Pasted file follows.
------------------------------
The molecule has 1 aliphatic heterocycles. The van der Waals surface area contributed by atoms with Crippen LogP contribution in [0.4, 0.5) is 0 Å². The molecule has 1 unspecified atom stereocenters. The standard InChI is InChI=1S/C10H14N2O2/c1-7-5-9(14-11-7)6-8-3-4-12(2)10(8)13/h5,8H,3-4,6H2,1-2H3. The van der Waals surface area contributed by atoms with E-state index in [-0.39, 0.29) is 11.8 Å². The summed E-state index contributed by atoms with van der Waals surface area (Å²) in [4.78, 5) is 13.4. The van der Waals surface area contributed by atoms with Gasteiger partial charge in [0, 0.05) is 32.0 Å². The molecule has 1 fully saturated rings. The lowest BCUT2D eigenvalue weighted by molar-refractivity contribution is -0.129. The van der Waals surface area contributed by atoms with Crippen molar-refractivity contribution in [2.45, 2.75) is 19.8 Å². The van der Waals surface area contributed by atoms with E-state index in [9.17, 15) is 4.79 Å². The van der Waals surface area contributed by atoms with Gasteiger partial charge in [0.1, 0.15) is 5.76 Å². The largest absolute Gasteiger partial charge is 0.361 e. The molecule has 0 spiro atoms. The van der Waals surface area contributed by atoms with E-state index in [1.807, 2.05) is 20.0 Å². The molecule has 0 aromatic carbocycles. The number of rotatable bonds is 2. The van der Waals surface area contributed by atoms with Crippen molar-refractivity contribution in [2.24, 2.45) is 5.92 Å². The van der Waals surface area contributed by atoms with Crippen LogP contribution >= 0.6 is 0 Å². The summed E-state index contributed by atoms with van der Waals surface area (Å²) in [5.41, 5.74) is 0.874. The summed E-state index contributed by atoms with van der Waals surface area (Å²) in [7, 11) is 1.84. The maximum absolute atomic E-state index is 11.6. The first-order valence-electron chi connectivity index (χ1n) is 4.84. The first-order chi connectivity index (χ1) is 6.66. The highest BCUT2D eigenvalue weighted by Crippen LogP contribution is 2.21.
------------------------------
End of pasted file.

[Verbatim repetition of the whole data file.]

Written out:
The molecule has 1 aliphatic heterocycles. The van der Waals surface area contributed by atoms with Crippen LogP contribution in [0.4, 0.5) is 0 Å². The molecule has 1 unspecified atom stereocenters. The standard InChI is InChI=1S/C10H14N2O2/c1-7-5-9(14-11-7)6-8-3-4-12(2)10(8)13/h5,8H,3-4,6H2,1-2H3. The van der Waals surface area contributed by atoms with E-state index in [-0.39, 0.29) is 11.8 Å². The summed E-state index contributed by atoms with van der Waals surface area (Å²) in [4.78, 5) is 13.4. The van der Waals surface area contributed by atoms with Gasteiger partial charge in [0, 0.05) is 32.0 Å². The molecule has 1 fully saturated rings. The lowest BCUT2D eigenvalue weighted by molar-refractivity contribution is -0.129. The van der Waals surface area contributed by atoms with Crippen molar-refractivity contribution in [2.45, 2.75) is 19.8 Å². The van der Waals surface area contributed by atoms with E-state index in [9.17, 15) is 4.79 Å². The van der Waals surface area contributed by atoms with Gasteiger partial charge in [0.1, 0.15) is 5.76 Å². The largest absolute Gasteiger partial charge is 0.361 e. The molecule has 0 spiro atoms. The van der Waals surface area contributed by atoms with E-state index in [1.807, 2.05) is 20.0 Å². The molecule has 0 aromatic carbocycles. The number of rotatable bonds is 2. The van der Waals surface area contributed by atoms with Crippen molar-refractivity contribution in [2.24, 2.45) is 5.92 Å². The van der Waals surface area contributed by atoms with Crippen LogP contribution >= 0.6 is 0 Å². The summed E-state index contributed by atoms with van der Waals surface area (Å²) in [5.41, 5.74) is 0.874. The summed E-state index contributed by atoms with van der Waals surface area (Å²) in [7, 11) is 1.84. The maximum absolute atomic E-state index is 11.6. The first-order valence-electron chi connectivity index (χ1n) is 4.84. The first-order chi connectivity index (χ1) is 6.66. The highest BCUT2D eigenvalue weighted by Crippen LogP contribution is 2.21.